Naraly wrote in post #13832637
the guy at best buy said with a higher shutter speed I could accidentally take way more frames than I wanted) and I don't really need lightning fast speed. I plan on taking action shots though, once in a while.
The guy at best buy is an idiot. You'll quickly learn that there are a lots features and settings to exploit with a DSLR, but the three most important for starters are shutter speed, aperture, and ISO.
The shutter speed can be varied on a 60D to up to 1/8000 of a second, or as slow as 30 seconds or more with the Bulb setting. The aperture is the opening in the lens that allows more or less light onto the sensor and the ISO setting changes the sensitivity of the sensor. These three settings works together to give you a huge variety of different results. They are modified in combination depending on the subject and location you're shooting, the available light, and your intent. The best buy guy was referring to the continuous shooting mode which is 5.3 pictures a second. This mode is used for such things as sports photography or any situation where you want to capture all the action. In this mode, you could occasionally shoot more pictures than you planned to, but who cares., and all DSLRs have this mode . But most of the time you will be shooting in One Shot mode, which as the name implies, will only take a single picture.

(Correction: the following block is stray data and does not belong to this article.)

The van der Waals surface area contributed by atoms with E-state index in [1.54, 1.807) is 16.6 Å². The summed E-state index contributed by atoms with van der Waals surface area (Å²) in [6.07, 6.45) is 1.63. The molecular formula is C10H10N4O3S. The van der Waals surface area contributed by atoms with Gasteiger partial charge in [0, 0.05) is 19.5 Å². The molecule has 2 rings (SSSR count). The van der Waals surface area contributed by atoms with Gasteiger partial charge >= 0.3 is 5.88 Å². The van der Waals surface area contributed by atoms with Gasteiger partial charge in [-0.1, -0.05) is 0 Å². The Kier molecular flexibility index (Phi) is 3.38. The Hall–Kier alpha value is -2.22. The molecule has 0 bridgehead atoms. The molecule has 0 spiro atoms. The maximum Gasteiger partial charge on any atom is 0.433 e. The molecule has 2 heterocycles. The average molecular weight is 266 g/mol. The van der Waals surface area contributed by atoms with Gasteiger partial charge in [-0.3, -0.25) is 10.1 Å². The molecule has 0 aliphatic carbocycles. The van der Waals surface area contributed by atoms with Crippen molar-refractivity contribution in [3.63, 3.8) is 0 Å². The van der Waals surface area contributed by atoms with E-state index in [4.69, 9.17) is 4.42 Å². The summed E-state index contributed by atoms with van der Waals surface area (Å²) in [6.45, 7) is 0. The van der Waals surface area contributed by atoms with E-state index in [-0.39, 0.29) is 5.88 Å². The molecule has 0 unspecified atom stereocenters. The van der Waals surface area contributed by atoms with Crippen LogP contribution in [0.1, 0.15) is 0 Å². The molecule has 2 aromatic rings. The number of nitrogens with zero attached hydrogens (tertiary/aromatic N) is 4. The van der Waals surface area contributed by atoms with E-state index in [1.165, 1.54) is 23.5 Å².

If your haven't purchased it yet, the most important feature you should check out is how it feels in your hands. The T2i (550D), the T3i(600d) and the 7D all use the same sensor and in skilled hands will all take very similar pictures. The real differentiator should be the feature set and how it feels when you hold it.